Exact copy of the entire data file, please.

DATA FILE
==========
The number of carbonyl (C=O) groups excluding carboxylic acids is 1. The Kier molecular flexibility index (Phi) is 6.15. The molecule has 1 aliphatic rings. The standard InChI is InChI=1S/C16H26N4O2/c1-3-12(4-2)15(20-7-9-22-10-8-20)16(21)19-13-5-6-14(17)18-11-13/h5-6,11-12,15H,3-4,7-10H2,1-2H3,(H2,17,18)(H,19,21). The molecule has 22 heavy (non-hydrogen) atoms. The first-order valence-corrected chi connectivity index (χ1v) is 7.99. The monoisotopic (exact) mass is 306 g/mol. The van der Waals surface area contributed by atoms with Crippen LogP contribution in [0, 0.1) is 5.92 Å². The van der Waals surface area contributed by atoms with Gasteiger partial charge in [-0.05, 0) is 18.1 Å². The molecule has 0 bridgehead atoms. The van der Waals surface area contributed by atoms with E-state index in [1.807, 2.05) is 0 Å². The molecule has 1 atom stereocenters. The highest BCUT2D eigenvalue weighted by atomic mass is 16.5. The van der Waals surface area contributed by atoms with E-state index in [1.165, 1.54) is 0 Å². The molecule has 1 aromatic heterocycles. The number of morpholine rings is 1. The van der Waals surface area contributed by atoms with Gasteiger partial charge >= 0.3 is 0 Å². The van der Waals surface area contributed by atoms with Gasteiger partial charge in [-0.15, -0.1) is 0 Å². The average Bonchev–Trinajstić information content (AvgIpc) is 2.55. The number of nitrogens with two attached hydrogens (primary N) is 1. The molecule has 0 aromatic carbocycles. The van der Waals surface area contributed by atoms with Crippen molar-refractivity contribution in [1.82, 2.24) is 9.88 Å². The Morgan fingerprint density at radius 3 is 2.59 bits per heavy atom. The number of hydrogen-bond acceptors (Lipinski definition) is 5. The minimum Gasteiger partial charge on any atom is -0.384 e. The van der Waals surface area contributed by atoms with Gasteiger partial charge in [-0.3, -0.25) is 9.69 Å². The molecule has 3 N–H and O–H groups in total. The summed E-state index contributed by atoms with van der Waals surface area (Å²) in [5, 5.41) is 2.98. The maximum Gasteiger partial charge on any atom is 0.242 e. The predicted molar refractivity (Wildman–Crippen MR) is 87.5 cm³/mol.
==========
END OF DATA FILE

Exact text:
The number of carbonyl (C=O) groups excluding carboxylic acids is 1. The Kier molecular flexibility index (Phi) is 6.15. The molecule has 1 aliphatic rings. The standard InChI is InChI=1S/C16H26N4O2/c1-3-12(4-2)15(20-7-9-22-10-8-20)16(21)19-13-5-6-14(17)18-11-13/h5-6,11-12,15H,3-4,7-10H2,1-2H3,(H2,17,18)(H,19,21). The molecule has 22 heavy (non-hydrogen) atoms. The first-order valence-corrected chi connectivity index (χ1v) is 7.99. The monoisotopic (exact) mass is 306 g/mol. The van der Waals surface area contributed by atoms with Crippen LogP contribution in [0, 0.1) is 5.92 Å². The van der Waals surface area contributed by atoms with Gasteiger partial charge in [-0.05, 0) is 18.1 Å². The molecule has 0 bridgehead atoms. The van der Waals surface area contributed by atoms with E-state index in [1.807, 2.05) is 0 Å². The molecule has 1 atom stereocenters. The highest BCUT2D eigenvalue weighted by atomic mass is 16.5. The van der Waals surface area contributed by atoms with E-state index in [1.165, 1.54) is 0 Å². The molecule has 1 aromatic heterocycles. The number of morpholine rings is 1. The van der Waals surface area contributed by atoms with Gasteiger partial charge >= 0.3 is 0 Å². The van der Waals surface area contributed by atoms with Gasteiger partial charge in [-0.15, -0.1) is 0 Å². The average Bonchev–Trinajstić information content (AvgIpc) is 2.55. The number of nitrogens with two attached hydrogens (primary N) is 1. The molecule has 0 aromatic carbocycles. The van der Waals surface area contributed by atoms with Crippen molar-refractivity contribution in [1.82, 2.24) is 9.88 Å². The Morgan fingerprint density at radius 3 is 2.59 bits per heavy atom. The number of hydrogen-bond acceptors (Lipinski definition) is 5. The minimum Gasteiger partial charge on any atom is -0.384 e. The van der Waals surface area contributed by atoms with Gasteiger partial charge in [-0.3, -0.25) is 9.69 Å². The molecule has 3 N–H and O–H groups in total. The summed E-state index contributed by atoms with van der Waals surface area (Å²) in [5, 5.41) is 2.98. The maximum Gasteiger partial charge on any atom is 0.242 e. The predicted molar refractivity (Wildman–Crippen MR) is 87.5 cm³/mol.